Winter is here, holiday activities are mostly over bringing with it a significant decrease in feasible “park days” for parents and kids to easily incorporate movement into their busy schedules. However, movement is essential for healthy development with speech and language development as no exception. In fact, physical activity likely plays a larger role in a child’s development than previously thought. Research suggests that promoting movement and activity in young children can help increase memory, perception, language, attention, emotion and even decision making. When language is combined with movement, learning has been shown to increase 90 percent. Some ideas to consider increasing movement opportunities during these bleak months may include dance party movement breaks, nature walks with scavenger hunts, activities that have children move from the floor to chairs to tables, and even helping with small chores throughout the house. Consider remembering that taking turns and having siblings take part in these activities layers on opportunities for language modeling and social connection.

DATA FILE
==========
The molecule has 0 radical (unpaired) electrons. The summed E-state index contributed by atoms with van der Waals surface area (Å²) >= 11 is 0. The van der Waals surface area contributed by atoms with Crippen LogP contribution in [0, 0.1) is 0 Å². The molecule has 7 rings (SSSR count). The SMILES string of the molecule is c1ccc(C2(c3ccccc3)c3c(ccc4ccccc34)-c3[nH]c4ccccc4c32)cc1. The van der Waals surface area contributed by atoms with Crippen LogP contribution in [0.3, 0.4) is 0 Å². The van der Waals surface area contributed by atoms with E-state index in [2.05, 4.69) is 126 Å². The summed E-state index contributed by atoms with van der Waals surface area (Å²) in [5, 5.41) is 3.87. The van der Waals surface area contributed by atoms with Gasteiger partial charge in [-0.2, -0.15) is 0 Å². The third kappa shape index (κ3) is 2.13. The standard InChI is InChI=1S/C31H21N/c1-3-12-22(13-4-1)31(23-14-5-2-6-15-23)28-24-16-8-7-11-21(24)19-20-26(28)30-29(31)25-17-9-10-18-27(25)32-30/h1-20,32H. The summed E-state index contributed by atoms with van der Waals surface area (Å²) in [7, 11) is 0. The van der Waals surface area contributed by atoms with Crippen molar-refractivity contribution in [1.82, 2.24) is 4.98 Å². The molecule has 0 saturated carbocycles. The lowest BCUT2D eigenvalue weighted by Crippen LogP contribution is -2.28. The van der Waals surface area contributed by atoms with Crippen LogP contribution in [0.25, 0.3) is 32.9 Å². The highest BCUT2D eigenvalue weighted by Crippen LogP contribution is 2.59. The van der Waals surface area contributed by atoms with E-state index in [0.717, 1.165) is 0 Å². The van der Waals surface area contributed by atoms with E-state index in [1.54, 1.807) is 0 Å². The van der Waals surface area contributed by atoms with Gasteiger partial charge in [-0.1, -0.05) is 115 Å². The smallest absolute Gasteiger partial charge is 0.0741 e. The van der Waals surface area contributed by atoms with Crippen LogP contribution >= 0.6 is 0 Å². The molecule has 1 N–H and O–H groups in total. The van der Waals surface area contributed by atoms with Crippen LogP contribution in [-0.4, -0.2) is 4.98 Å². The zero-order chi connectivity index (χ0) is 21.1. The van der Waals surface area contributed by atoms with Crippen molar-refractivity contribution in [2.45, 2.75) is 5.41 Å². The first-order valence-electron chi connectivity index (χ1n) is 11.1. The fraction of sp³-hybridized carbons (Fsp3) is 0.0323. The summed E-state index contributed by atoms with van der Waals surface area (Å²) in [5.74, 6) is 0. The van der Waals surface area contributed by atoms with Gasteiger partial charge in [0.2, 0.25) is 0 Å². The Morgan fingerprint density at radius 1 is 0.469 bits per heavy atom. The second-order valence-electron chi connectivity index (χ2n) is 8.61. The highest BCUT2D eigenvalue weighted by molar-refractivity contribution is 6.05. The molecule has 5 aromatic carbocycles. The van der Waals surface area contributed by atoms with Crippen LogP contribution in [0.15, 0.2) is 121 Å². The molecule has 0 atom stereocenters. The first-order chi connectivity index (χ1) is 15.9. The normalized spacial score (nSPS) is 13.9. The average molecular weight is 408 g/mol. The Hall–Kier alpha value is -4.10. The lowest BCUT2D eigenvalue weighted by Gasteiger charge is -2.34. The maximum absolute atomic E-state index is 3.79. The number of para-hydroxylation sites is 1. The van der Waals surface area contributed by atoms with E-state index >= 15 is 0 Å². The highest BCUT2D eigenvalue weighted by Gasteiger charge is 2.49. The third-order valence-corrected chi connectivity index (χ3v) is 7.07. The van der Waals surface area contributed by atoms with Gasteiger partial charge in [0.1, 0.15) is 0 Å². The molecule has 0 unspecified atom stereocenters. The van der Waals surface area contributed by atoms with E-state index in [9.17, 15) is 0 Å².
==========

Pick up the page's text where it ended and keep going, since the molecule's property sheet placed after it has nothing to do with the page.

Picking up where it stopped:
Dotson-Renta, Lara N. 2016. “Why Young Kids Learn Through Movement.” The Atlantic.
Gabbard, Carl, and Luis Rodrigues. 2008. “Optimizing Early Brain and Motor Development Through Movement.” Early Childhood News.